Insights and Impact

From Meeting to Meme


a zoom screen with three coworkers and a kitten

We’ve all seen the Zoom fails on social media—the banana filter gone bad, the boxer-clad spouse sauntering into frame. But IRL, online offenses are not a LOL matter. 

The average American worker is getting more screen time than ever before, sorting through 32 text messages and 121 emails each day and spending nearly 22 hours per week in virtual meetings. Kogod professor Hayley Blunden wants to help people ensure that all those digital impressions are positive and professional. 

“I have long been interested in how interacting virtually influences how we relate to one another, especially within a workplace context,” says Blunden, who joined the Department of Management in 2022 after working in strategy, consulting, and finance for companies ranging from a small start-up to a Fortune 100 firm. “In the private sector, I observed the power of workplace relationships in driving results. These relationships are essentially the sum of a series of interactions.”

Blunden’s new paper, “A Review of Virtual Impression Management Behaviors and Outcomes,” coauthored by Andrew Brodsky of the University of Texas at Austin, synthesizes existing research on digital interactions from a variety of disciplines, including business, technology, communications, and even medicine. Published in the Journal of Management, the article also offers tips for employees, 58 percent of whom work remotely at least part of the time, according to McKinsey’s American Opportunity Survey. 

Misspelling a word in an email, forgetting to mute in a meeting, and opting for an overly complicated Zoom background or silly filter are among the small missteps than can make a difference in how people are viewed by their peers and supervisors.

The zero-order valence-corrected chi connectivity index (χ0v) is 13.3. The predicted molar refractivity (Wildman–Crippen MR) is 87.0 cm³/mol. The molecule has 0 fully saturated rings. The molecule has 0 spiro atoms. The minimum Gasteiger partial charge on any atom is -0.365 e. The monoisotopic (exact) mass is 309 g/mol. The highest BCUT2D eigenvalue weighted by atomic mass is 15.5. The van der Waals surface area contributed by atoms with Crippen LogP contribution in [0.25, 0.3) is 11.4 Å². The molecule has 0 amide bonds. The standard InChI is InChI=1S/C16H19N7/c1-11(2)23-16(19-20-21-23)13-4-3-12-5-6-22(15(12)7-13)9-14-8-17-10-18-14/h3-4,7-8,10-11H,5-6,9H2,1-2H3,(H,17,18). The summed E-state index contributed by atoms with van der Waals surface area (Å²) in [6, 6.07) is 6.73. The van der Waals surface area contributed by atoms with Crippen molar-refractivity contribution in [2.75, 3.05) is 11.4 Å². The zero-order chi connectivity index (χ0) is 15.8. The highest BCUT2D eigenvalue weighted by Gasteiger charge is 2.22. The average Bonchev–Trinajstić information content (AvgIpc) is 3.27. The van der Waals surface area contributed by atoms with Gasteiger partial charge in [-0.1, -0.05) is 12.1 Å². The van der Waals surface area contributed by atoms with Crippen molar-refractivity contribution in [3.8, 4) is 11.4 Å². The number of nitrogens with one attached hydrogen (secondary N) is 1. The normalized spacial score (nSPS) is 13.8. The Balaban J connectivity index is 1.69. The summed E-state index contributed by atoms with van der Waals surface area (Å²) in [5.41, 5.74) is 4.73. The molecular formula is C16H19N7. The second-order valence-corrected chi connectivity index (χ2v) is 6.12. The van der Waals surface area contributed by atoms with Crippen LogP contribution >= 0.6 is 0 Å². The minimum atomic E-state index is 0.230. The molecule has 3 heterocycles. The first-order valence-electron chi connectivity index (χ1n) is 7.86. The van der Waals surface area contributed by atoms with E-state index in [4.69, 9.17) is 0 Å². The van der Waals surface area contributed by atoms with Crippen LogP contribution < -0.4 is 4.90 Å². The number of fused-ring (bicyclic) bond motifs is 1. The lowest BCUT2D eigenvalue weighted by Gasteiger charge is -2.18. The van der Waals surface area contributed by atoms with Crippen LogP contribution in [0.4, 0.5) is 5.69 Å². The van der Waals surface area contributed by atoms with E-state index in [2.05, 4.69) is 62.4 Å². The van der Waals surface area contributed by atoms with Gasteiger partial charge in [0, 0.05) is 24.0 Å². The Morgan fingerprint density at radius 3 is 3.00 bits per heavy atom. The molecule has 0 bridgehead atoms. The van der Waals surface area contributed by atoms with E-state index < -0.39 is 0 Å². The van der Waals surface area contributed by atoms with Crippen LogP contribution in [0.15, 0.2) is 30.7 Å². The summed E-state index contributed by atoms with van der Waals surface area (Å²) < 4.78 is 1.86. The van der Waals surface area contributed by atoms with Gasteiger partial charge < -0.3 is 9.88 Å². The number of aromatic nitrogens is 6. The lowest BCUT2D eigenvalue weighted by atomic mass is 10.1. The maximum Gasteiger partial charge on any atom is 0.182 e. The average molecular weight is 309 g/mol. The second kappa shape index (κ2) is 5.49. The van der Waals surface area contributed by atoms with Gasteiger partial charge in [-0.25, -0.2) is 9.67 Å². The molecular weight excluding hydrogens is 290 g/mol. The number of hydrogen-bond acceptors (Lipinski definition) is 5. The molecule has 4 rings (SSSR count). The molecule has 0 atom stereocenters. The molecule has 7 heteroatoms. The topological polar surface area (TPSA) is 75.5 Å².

“One big takeaway from this work is that virtual interaction is really quite rich in driving others’ impressions of us,” Blunden says. “Although we may quickly fire off an email or shoot someone a text without thinking about it too much, the seemingly minor choices we make during these interactions can influence how we are viewed.” 

Empirical studies indicate that typos in emails or texts can negatively impact others’ impressions of the sender, Blunden says. “Just taking that extra step to double-check our writing or use a grammar-checking service can influence how we’re viewed.”

Still, Blunden and Brodsky’s work also revealed some instances in which people overvalue the effort necessary to manage others’ impressions. One study found that people often overestimate how quickly their boss expects a reply to their email, for example. 

Blunden, who teaches classes in organizational behavior and human capital, also stresses that virtual impressions are lasting.

“Not only can I reread and forward emails, texts, and chats, but I can also record and disseminate a video conference. These features suggest that the impressions we make virtually could be more consequential than the more fleeting impressions we make in person,” she says. “Virtual communication permanence is often what generates the headline we see when virtual interaction goes wrong. People’s unthinking emails are forwarded to a client or uncaring video calls are posted to the internet.”